Play will be stopped and free-kick will be given to the defending team. There are a few other details, exceptions, and qualifications, but that’s the general idea. 

But what does this have to do with sweepers? Well, back in the heyday of the sweeper, the offside rule did exist but was substantially different.

Instead of the attacker only having to be level with the second to last defender when they received the ball, they had to be behind them – being merely level would put them in an offside position.

This older version of the rule hugely benefited the defenders, because it was much easier for attackers to be caught offside. In 1990, this changed.

Sweepers now became quite a liability, because, sitting behind the main defensive line, they would always make sure that the attacker was onside. 

Having a sweeper made it very hard for a team to play an “offside trap” (i.e., a system where defenders try to move at just the right time to make sure that attackers are caught offside and so are unable to score). This is one of the big reasons that sweepers aren’t seen in the modern game.

The Decline Of Two Striker Systems

I mentioned before that Arrigo Saachi’s AC Milan team succeeded in changing the fashions of soccer, and they did. However, the system Saachi introduced was no more immune to change than the one it replaced.

It was standard for most teams to play with two strikers for most of the 90s and 2000s, but this began to change in the 2010s. In today’s game, most teams at the top level line up with only one striker, usually supported by more advanced wide players. 

Why does this matter for sweepers? Well, one of the main benefits of having a sweeper is that they provided an extra defender in addition to the usual two center-backs.

This meant that the center-backs could outnumber the opposition strikers three to two, giving them an obvious advantage.

This is no longer necessary in an era when two center-backs already have this advantage over the lone strikers that are now commonplace. That extra player could now be much better used in midfield, meaning that a revival of the sweeper position isn’t likely any time soon.

Changing Styles Of Play

I’ve already mentioned that the systems that favored sweepers are now long out of fashion, but that’s not all. Another reason that sweepers might not be so effective in the modern game, even if a manager did want to try using the position, is the advent of pressing.

At the top level of the sport, pressing is now a fundamental part of the game. If you don’t know what that means, pressing is the tactic of constantly surrounding opposition players when they have the ball to deny them the time and space to make any effective use of their position.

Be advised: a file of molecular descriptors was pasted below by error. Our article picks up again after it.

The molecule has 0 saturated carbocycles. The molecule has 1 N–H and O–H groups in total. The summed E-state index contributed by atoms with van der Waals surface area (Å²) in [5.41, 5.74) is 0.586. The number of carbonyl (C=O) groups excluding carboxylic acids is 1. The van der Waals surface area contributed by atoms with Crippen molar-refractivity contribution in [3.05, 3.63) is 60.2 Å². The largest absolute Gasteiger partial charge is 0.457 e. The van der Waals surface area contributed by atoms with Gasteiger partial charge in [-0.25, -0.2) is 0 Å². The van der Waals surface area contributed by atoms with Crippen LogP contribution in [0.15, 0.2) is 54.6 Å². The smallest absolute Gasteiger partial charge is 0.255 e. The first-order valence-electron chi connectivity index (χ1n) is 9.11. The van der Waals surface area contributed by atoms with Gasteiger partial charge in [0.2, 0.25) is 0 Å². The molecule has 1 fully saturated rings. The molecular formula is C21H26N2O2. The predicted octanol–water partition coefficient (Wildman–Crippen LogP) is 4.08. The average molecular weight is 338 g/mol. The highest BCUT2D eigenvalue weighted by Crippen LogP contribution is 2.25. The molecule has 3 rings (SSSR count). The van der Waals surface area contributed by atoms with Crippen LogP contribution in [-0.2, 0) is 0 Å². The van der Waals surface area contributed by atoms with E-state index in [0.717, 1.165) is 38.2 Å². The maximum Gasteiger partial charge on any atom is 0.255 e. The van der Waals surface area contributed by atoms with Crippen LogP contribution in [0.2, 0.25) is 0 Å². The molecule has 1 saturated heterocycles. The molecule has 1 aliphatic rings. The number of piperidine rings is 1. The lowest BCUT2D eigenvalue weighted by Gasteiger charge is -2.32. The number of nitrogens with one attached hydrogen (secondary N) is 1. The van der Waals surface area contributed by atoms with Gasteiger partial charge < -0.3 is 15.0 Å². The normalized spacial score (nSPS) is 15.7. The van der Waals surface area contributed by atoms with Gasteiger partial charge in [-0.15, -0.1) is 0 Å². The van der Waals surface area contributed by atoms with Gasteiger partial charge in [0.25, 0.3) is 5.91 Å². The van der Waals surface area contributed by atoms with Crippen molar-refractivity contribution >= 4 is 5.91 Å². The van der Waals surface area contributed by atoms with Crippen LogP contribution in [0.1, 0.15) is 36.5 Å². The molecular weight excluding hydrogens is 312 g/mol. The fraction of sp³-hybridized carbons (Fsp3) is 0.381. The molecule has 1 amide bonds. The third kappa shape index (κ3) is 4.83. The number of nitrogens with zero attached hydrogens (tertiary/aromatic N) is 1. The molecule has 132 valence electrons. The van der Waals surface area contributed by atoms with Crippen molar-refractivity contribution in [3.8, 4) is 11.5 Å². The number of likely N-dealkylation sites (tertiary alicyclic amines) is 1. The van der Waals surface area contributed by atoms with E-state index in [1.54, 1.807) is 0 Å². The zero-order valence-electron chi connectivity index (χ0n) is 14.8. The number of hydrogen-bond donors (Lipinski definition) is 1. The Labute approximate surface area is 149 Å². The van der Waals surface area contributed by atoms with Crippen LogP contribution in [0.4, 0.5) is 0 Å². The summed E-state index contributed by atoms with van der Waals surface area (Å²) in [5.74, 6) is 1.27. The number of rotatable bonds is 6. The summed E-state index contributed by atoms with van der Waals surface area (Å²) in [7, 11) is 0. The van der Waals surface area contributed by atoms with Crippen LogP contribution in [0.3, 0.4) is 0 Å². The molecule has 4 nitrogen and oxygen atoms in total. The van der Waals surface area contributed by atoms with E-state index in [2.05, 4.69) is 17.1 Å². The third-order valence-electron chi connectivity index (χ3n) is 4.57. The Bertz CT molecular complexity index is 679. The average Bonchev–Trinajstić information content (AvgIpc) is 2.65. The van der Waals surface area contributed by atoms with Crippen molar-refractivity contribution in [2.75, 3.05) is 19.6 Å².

Teams like Jürgen Klopp’s Liverpool side now apply so much pressure to their opponents that a sweeper like Franz Beckenbauer would be much less effective today because they’d have so much less time and space to make their brilliant passes than they did in the past.

What Has Replaced The Sweeper?

In some ways, it might be more accurate to say that the sweeper position evolved rather than that it died out.  It doesn’t exist in its traditional form anymore, but there are traces of it in several other positions.

The first of these is the so-called “sweeper-keeper” role which combines the traditional goalkeeper role with the sweeper role.

Instead of staying between the goalposts at all times, modern goalkeepers now have to rush out to meet attacks from opponents, win balls, and make clearances. 

Some sweeper-keepers are even important attacking outlets for their teams like the greatest classical sweepers were. One of the best examples of this new style of keeper is Manuel Neuer, another great player for Bayern Munich and Germany.

For an example of how he plays, check out his highlights from Germany’s game against Algeria at the 2014 World Cup.

Ball-playing defenders are another way that the role of sweeper has evolved. Like sweeper-keepers, they are now common at the highest level of the sport.

They differ from traditional center-backs by being more technically skillful, particularly when it comes to passing and starting attacks with the ball. Combined with their defensive responsibilities, their origins in the sweeper position aren’t hard to see.

The last position that can reasonably claim to be the sweeper’s successor is the holding midfielder. This kind of defensive midfielder rose to prominence around the end of the 2000s and is now a firm fixture of the game.

These players are more technical variants of traditional, hard-tackling defensive midfielders who rely more on their technical abilities and reading of the game to stop attacks. They then start counterattacks themselves, recalling the profile of the sweeper.

Final Thoughts

So, there you have it – the story of the sweeper in soccer. Some people mourn the loss of the sweepers, missing the dynamism of those swashbuckling stars who were heroes both in defense and attack.

However, as we’ve seen, even if true sweepers are no longer part of the game, their descendants are still with us – they’ve just branched out and created new positions and roles.